FALMOUTH ENTERPRISE - The Falmouth Inn on Main Street may soon be under new ownership
By CHRISTOPHER KAZARIAN
The Falmouth Inn on Main Street may soon be under new ownership after it was put up for auction by current owner Gerald J. DiGiovanni of North Falmouth.
Mr. DiGiovanni, who purchased the inn with his wife, the late Sandra DiGiovanni, in March 1998, said he is not attempting to unload the property, but simply "trying to get an overall appraisal of the hotel just in case. This gives me an exit strategy if I want it."
JJ Manning Auctioneers of Yarmouth has had the property listed on both its website and Facebook page for roughly two weeks.
Since that time the 75-year-old Mr. DiGiovanni said he has received numerous calls from people asking why he is selling the property. "It is not really for sale, per se," he said.
At the same time, he said, if it is sold, "I think it would be to the benefit of the town that this place come back to what it was."
The inn was built by W. Russell Nickerson in 1951 and was originally called the General Swift Motel. "A motel offers its customers parking space and sleeping quarters, but serves no meals," a September 28, 1951, article in the Enterprise reads. "In Falmouth the nearest thing to Mr. Nickerson's building is probably the Tides hotel at Falmouth Heights. Farther down the Cape at Bass River, West Yarmouth and Harwich, genuine motels can be found."
It opened for business in May the following year. At a cost of roughly $100,000 the hotel had 36 rooms, 32 bathroom and an office with a courtyard and parking for guests.
Mr. Nickerson sold the business in 1961 to Fred E. Sateriale of Belmont, who operated it under the Holiday Inn chain of motel-inns.
Mr. Sateriale owned it until 1977 when Leonard F. Beford and Gerald W. Burritt, the previous owners of the Falmouth Country Club, purchased it for $1 million. A decade later the partners decided to remove themselves from the Holiday Inn umbrella and it became known as The Falmouth Inn.
The pair eventually sold it to the DiGiovannis for $3.2 million.
Today the inn features 123 rooms, a swimming pool and a restaurant, Landucci Italia, owned by Jay Bartolomei. The property is currently assessed at $5,098,000 on which Mr. DiGiovanni pays a little more than $42,000 in property taxes per year.
Mr. DiGiovanni noted that the inn has some star cache, with celebrities having stayed there over the years. A number of their photos appear on a wall in the lobby of the inn. Among the more prominent was actress Julia Roberts of "Pretty Woman" fame, who sang karaoke with her husband, Danny Moder, and their friends and family when visiting Falmouth in the fall of 2002.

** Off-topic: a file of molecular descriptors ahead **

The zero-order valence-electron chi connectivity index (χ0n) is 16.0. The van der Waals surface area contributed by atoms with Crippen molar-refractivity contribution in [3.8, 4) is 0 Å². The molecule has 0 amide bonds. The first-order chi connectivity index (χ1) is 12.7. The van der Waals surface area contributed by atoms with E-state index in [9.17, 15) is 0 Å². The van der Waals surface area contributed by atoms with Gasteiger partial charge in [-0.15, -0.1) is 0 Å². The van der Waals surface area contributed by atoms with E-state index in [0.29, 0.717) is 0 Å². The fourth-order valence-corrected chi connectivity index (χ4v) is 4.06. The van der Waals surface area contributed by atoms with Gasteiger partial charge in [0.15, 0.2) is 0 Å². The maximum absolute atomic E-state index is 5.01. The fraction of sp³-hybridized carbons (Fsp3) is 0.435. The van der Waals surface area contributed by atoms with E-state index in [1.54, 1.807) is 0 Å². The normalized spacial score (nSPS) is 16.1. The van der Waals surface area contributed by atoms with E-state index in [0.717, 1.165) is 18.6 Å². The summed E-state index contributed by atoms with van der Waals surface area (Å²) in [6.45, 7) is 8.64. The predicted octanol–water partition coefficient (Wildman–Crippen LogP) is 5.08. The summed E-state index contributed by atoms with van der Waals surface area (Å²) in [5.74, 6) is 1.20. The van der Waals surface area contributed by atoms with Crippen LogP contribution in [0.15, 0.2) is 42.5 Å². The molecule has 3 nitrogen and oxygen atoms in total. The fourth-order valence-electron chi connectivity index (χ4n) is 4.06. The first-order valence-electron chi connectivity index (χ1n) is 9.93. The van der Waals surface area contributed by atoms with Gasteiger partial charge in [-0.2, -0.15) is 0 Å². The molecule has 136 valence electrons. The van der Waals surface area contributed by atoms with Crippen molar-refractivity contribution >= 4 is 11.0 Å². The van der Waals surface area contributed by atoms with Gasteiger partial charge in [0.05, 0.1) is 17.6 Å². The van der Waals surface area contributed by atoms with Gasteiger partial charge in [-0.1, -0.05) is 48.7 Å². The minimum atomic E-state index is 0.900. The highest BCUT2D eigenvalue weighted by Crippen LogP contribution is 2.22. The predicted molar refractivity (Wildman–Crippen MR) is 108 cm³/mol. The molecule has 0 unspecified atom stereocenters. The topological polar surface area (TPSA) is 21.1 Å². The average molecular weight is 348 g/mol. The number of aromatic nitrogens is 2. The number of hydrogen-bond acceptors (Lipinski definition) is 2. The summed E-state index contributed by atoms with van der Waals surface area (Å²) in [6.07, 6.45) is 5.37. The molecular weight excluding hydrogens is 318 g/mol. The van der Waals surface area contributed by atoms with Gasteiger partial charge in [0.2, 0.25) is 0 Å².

Since moving here from Winthrop, the DiGiovannis added to their real estate inventory in 2000 when they purchased the Weeks block on Main Street, from Academy Lane to the Quarterdeck Restaurant, for $740,000. That stretch of property is currently assessed at $994,400 with annual property taxes of more than $8,000.
Mr. DiGiovanni also owns a home on Curley Boulevard in North Falmouth, which was purchased in November 2007.
While he was relatively reticent about future plans for the property, Justin Manning, president of JJ Manning Auctioneers, said interest in the inn is already high. "You've got a lot of heavy hitters who have contacted us about it, either them, their attorneys or brokers," he said.
He emphasized that this was not a typical auction as it is being done voluntarily. "This is not a court-ordered or legal sale," he said. "If someone comes in with an offer with no contingencies that is enough for our client to accept, then he can choose to sell the property preemptively."
The process, he said, has its advantages over the traditional route in which a property is placed onto the market by a realtor. "With these, the sale is very straightforward with a large deposit made, short closing time and no contingencies," he said. "From what I know, he has run this for a while and looking for an exit strategy that is quick, seamless, and not dragged out."
By choosing to auction off the property, he said, Mr. DiGiovanni would not have a potential sale held up by a buyer who may need to wait on such things as securing financing, inspecting the inn or attempting to sell one of their properties to buy this one. "There is none of that," he said. "Whatever the buyer needs to do needs to be done ahead of time. The seller is guaranteeing they can provide clear title with no liens or encumbrances."
As to what the inn could fetch, Mr. Manning said, it would be anywhere from $5 to $7 million. "The final number would depend on the competition," he said.
He said the property itself would remain an inn, as that is where its largest value lies, highlighting the number of rooms and the fact it is already tied into the town's sewer system.
With the business having been successful as an autonomous inn, he said, it is most likely that a corporate chain would come in and operate it in such a manner. "Maybe they do a little bit of work, do a facelift and some more marketing to create some added value," he said.
The inn, he said, is not only a proven commodity, but an enticing one, judging by the interest already expressed by those who have seen the auction listing. "Just on Facebook alone we've had over 10,000 views," he said. "And internally we've had over three dozen groups contact us and we are just in the infancy of marketing... It does a strong business and I think it could do much better under new management. There are only so many rooms in Falmouth and only so many that are going to be allowed. A business of this size hooked into the sewer and that is income-producing make it a very valuable commodity."